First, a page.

Why relevant work experience should not matter this year?

As we step in 2021, getting accustomed to the 'new normal' brought about due to COVID-19.


Shailesh Jha

3 years ago | 6 min read

2020 is perhaps the most important year in history in our lifetimes. If you are in India, what a schizoid year has it been! If you were glued to your mobile screens watching your investment portfolio, barring the crazy volatility in the stock markets in March, there was little bad news overall. There will indeed be a few years in your life when you see equity markets go up by 18 percent.

At the same time, while stock markets are triumphantly marching ahead in expectations of a sharp revival in the future, the economy in itself has been pushed back in the past. The GDP level in the latest quarter for which we have data (July-September 2020) shows that the COVID-19 pandemic has pushed us back to the levels we were in Q1 FY19 (April-June 2018).

That said, markets and economy in themselves are aggregate abstractions — a way of summarising a bunch of things that intimately impact our daily lives. Unemployment and underemployment aren’t abstractions.

When you wake up in the morning, you cannot feel the GDP around you. But you can feel joblessness — in the message alerts that remind you of payments due or missed, in boilerplate emails (if you are from the white-collar class) telling you that someone will get back to you regarding your job applications, in the little reminders/memories of a daily routine that you used to have when you had a regular job — the bus that you used to take, the place that you used to pick up your lunch from, the WhatsApp group from office that still shares forwarded messages.

And in that landscape devastated by COVID-19, where nascent recovery is characterised as K-shaped, we are still in a recession (except perhaps those lucky 50-60 million of us who have savings invested in equity markets).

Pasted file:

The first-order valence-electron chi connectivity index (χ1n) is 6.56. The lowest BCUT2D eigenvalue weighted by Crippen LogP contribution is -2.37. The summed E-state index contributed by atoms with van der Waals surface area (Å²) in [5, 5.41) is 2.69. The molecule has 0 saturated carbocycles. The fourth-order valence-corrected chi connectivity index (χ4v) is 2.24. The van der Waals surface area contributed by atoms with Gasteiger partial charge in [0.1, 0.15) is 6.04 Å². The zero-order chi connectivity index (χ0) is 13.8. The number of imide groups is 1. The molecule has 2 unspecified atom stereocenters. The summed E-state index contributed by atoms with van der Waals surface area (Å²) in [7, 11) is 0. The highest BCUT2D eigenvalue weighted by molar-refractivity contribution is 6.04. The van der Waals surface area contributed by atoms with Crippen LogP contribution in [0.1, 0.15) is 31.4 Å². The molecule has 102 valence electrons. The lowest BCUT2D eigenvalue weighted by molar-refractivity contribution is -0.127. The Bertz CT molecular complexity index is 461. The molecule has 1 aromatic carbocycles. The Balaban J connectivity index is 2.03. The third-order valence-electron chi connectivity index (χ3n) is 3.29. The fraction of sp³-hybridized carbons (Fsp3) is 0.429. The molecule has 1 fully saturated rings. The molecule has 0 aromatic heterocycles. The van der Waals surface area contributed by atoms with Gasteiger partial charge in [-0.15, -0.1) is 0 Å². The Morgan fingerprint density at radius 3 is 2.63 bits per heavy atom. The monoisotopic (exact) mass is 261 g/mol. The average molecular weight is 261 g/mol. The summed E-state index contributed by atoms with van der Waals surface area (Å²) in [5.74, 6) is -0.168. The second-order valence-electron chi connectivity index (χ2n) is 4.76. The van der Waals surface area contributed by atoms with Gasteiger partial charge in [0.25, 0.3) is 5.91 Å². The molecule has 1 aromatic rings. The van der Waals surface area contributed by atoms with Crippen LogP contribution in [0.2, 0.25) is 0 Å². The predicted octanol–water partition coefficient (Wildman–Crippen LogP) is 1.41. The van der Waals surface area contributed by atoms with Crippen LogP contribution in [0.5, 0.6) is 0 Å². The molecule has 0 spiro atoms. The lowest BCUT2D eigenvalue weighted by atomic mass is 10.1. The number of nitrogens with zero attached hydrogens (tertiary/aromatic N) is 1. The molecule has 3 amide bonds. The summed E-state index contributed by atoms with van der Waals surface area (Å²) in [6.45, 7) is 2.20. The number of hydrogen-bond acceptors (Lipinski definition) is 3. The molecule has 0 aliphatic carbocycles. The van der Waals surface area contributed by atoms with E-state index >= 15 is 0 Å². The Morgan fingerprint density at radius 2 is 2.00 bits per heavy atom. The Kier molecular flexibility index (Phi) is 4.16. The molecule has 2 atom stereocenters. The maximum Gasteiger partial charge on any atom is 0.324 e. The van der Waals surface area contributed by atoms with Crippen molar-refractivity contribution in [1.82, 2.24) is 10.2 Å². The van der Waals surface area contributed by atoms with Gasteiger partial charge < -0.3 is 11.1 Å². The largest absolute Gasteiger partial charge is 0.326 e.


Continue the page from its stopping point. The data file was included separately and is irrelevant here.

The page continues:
When it comes to India, it is difficult to measure the scope of this damage and the challenges before us. To an extent, there is an unemployment rate, which predictably has gone up to 9.5 percent by the end of 2020 after having hovered in the 6-7 percent range over the past two years pre-COVID-19.

But unemployment is not the big labour market problem in India, Underemployment is. Simply put, underemployment is the share of the workforce that would want to move into full-time, secure jobs, commensurate with the level of their education. Unfortunately, due to the predominantly informal nature of employment in India, there are no good estimates of underemployment in the country.

That said, there is evidence that the bulk of underemployment is concentrated in the educated population in our country. Time and again, you come across news stating that tens of millions of graduate youths applied for a few thousand formal sector jobs in the government.

In an event study conducted for Indian Railways in 2019, it was found that application-to-vacancy ratio in jobs requiring a minimum of Bachelor’s degree exceeded 250-to-1 over a time period of a decade.

If underemployment was a serious issue even prior to COVID-19, one must, even based on anecdotal evidence, conclude that it must have compounded significantly in the post-COVID-19 India. Entire sectors — retail, hospitality, transport, tourism — were beyond decimated (decimated comes from a Roman custom of destroying 1 out of 10 soldiers in a rebellion, this seems to be a bigger hit). In this situation, it becomes useful to look at just one facet of the problem — the difficulty of entrepreneurs and business owners in these sectors to re-start their lives and move to a new profession.

As a new normal post-COVID-19 kicks in, a number of businesses in people-centric, high-touch services sector will become obsolete. People working in these sectors — specifically those relying on small jobs in brick-and-mortar retail and business services (tailoring, laundry, repairs) — will have to reinvent their offerings and careers to even hang on, forget about thriving.

And much as we hear about the resilience in digital business and the rise of unicorns in India, the other sad aspect is that a lot of small businesses built around the "Old Normal" might have died or are failing fast.

Creative destruction and failure are a worthy rubric to apply to firms in the market. Firms fail and they should, as conditions change. However, the people behind them are not failures. To extend the logic of creative destruction to absolve oneself from the responsibility to provide a support structure to those who have failed is to move on the dark path of Social Darwinism. Upskilling, reskilling, online learning — these are the most often cited, technocratic solutions to the problem of underemployment and changing careers.